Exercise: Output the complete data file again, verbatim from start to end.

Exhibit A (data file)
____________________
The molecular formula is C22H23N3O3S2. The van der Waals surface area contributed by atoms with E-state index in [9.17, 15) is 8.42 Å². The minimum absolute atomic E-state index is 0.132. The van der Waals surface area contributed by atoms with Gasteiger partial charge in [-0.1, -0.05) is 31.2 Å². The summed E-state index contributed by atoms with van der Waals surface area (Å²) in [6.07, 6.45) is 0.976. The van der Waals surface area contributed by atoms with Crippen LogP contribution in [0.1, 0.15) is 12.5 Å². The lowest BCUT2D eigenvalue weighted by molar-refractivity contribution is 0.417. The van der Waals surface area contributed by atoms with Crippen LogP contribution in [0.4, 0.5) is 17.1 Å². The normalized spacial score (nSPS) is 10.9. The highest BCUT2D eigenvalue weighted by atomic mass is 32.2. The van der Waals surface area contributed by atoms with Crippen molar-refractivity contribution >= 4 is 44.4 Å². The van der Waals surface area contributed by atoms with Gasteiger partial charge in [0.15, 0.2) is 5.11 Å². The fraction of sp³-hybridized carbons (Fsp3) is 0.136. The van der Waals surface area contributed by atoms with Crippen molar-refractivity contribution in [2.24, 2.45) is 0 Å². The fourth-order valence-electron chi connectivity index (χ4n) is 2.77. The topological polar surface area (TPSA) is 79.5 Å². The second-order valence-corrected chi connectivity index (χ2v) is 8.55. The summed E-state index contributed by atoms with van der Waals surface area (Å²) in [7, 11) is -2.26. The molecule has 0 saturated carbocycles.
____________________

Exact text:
The molecular formula is C22H23N3O3S2. The van der Waals surface area contributed by atoms with E-state index in [9.17, 15) is 8.42 Å². The minimum absolute atomic E-state index is 0.132. The van der Waals surface area contributed by atoms with Gasteiger partial charge in [-0.1, -0.05) is 31.2 Å². The summed E-state index contributed by atoms with van der Waals surface area (Å²) in [6.07, 6.45) is 0.976. The van der Waals surface area contributed by atoms with Crippen LogP contribution in [0.1, 0.15) is 12.5 Å². The lowest BCUT2D eigenvalue weighted by molar-refractivity contribution is 0.417. The van der Waals surface area contributed by atoms with Crippen LogP contribution in [0.4, 0.5) is 17.1 Å². The normalized spacial score (nSPS) is 10.9. The highest BCUT2D eigenvalue weighted by atomic mass is 32.2. The van der Waals surface area contributed by atoms with Crippen molar-refractivity contribution >= 4 is 44.4 Å². The van der Waals surface area contributed by atoms with Gasteiger partial charge in [0.15, 0.2) is 5.11 Å². The fraction of sp³-hybridized carbons (Fsp3) is 0.136. The van der Waals surface area contributed by atoms with Crippen molar-refractivity contribution in [2.24, 2.45) is 0 Å². The fourth-order valence-electron chi connectivity index (χ4n) is 2.77. The topological polar surface area (TPSA) is 79.5 Å². The second-order valence-corrected chi connectivity index (χ2v) is 8.55. The summed E-state index contributed by atoms with van der Waals surface area (Å²) in [7, 11) is -2.26. The molecule has 0 saturated carbocycles.